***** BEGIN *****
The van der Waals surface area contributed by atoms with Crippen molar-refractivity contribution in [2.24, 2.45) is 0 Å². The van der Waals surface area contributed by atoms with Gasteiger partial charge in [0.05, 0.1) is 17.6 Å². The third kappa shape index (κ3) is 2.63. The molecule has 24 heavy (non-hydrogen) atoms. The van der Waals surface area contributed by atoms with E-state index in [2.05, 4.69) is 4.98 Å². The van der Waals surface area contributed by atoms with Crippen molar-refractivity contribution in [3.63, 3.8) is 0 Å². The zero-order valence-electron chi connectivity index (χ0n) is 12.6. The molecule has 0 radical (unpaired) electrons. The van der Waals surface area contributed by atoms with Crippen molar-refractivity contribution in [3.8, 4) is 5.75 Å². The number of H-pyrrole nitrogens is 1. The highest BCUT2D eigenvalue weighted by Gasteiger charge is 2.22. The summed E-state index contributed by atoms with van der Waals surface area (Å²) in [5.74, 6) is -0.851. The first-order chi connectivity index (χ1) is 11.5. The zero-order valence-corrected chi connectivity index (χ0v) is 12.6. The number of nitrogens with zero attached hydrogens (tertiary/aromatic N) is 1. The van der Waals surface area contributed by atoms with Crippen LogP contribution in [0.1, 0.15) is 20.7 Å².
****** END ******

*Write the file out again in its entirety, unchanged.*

The van der Waals surface area contributed by atoms with Crippen molar-refractivity contribution in [2.24, 2.45) is 0 Å². The van der Waals surface area contributed by atoms with Gasteiger partial charge in [0.05, 0.1) is 17.6 Å². The third kappa shape index (κ3) is 2.63. The molecule has 24 heavy (non-hydrogen) atoms. The van der Waals surface area contributed by atoms with E-state index in [2.05, 4.69) is 4.98 Å². The van der Waals surface area contributed by atoms with Crippen molar-refractivity contribution in [3.63, 3.8) is 0 Å². The zero-order valence-electron chi connectivity index (χ0n) is 12.6. The molecule has 0 radical (unpaired) electrons. The van der Waals surface area contributed by atoms with Crippen molar-refractivity contribution in [3.8, 4) is 5.75 Å². The number of H-pyrrole nitrogens is 1. The highest BCUT2D eigenvalue weighted by Gasteiger charge is 2.22. The summed E-state index contributed by atoms with van der Waals surface area (Å²) in [5.74, 6) is -0.851. The first-order chi connectivity index (χ1) is 11.5. The zero-order valence-corrected chi connectivity index (χ0v) is 12.6. The number of nitrogens with zero attached hydrogens (tertiary/aromatic N) is 1. The van der Waals surface area contributed by atoms with Crippen LogP contribution in [0.1, 0.15) is 20.7 Å².